It’s hard not to see a bit of 30 Rock’s Jack Donaghy in any role Alec Baldwin has played lately: the limitless self-confidence, the access to money, the deadpan sense of humor. Maybe it’s subconscious typecasting, but those traits hold too with Harold, the drunk stranger who comes home with Treat (Ben Foster), a low-level street thug he meets at a bar in Philadelphia, in Daniel Sullivan’s production of Orphans by Lyle Kessler, now playing at the Gerald Schoenfeld Theater.
Harold is drawn to Treat mostly because he sees in him remnants of his own childhood as an orphan, back when he was a “dead-end kid.” Treat is drawn more to Harold’s expensive clothes and vulnerability; he is an easy and potentially profitable target. When he rifles through his passed-out victim’s wallet and briefcase after bringing him home, he thinks he’s hit the jackpot.
“Home,” though, is also home to Treat’s younger brother Phillip (Tom Sturridge), a high-functioning and sweet man with developmental disabilities. Loyal and mostly obedient, Phillip defers to the older brother who raised him after their mother died when they were boys.
For his “own good,” Treat takes advantage of his brother’s gullibility, convincing Phillip that he’s allergic to nearly everything outside to keep him indoors 24 hours a day. It’s not clear if this is a lie out of convenience or from the kind of bad judgment that comes second nature to Treat, but Phillip never questions it until he meets Harold.
We assume Harold doesn’t quite know what he’s getting into, but when he wakes up the next morning sober but gagged and tied to a chair, we quickly find out Harold is a bit more street smart than he first appears. Attracted to his toughness and similar backstory, Harold wants hire Treat as a personal bodyguard.
Not being the forward-thinking type, Treat has little interest in Harold’s offers of stability and regular income – he doesn’t take orders, and he “ain’t no dead-end kid” anyway.
And here’s where Treat as a character may break down a bit for some. He’s not the most palatable personality, and it gets to a point where his judgments are so misguided or just so stupid that playgoers may find themselves rolling their eyes in frustration.
Much of that comes in his treatment of Phillip, though you get the sense his heart’s in the right place. The one moment Treat acts with unprovoked kindness was greeted with an audible reaction by the audience, as if everyone was soaking in that moment, hungrily lapping up this tiny sliver of redemption.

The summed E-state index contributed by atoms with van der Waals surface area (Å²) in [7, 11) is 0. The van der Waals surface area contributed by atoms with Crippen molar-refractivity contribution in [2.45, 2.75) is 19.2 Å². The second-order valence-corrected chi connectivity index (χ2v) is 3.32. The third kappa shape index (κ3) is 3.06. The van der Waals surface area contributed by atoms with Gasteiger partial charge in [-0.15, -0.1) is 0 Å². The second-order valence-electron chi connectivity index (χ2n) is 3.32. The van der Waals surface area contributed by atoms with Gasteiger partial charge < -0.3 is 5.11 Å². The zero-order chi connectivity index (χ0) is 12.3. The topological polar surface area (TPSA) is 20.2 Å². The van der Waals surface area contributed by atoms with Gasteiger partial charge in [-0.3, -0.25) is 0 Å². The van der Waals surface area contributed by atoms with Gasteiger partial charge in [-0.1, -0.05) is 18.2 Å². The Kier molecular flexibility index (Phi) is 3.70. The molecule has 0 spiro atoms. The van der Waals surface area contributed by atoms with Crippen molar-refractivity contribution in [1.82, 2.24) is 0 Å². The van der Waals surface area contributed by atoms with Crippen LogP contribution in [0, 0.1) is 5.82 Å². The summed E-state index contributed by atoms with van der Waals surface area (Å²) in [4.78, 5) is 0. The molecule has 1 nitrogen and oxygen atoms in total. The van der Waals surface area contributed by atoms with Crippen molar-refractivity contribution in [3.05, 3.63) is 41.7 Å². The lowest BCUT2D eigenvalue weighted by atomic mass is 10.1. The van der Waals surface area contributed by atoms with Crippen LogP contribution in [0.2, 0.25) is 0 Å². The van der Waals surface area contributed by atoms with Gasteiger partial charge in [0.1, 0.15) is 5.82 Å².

This isn’t a problem with the actor. Foster performs his character flawlessly, making that terrible personality his own and easily achieving one of the highest marks of a versatile actor: the ability to make past roles seem as if they were played by someone else.
It also may not be a problem at all. It might be frustrating to have a character with so little redeeming value, but is it wrong? And that’s not to say it’s difficult to feel sorry for Treat. You won’t like him, but you will pity him.
Baldwin, meanwhile, delivers perfectly the father figure in Harold that Treat and Phillip didn’t realize they were missing. If it seems that Treat moves too quickly toward accepting Harold’s offer between acts, you do find soon enough that he’s still the same old Treat, anger management issues and all. But Baldwin’s Harold is the one perfectly consistent force in the play, creating an unspoken symbiotic relationship between the brothers who need parental encouragement and the man who needs someone to mentor.
Sturridge performs at a level at least at that of his co-stars, and often above. Disability is a subject ripe for mishandling, requiring a higher degree of care and precision. Sturrudge does it right: Phillip is not merely comic relief and his idiosyncrasies are not stereotypes. More to the point (and as a mark of writer Lyle Kessler’s skill), his condition is a necessary part of the plot rather than an extraneous or token add-on meant for garnish.
There is some comedy in this play, and none of it is wasted on throwaways: it’s the kind of sophisticated humor you often see in serious stories. Meaning, of course, that there still isn’t enough of it to soften the blow of this show’s gravity.
Orphans won’t be the feel-good hit of the spring, but it should still be a hit.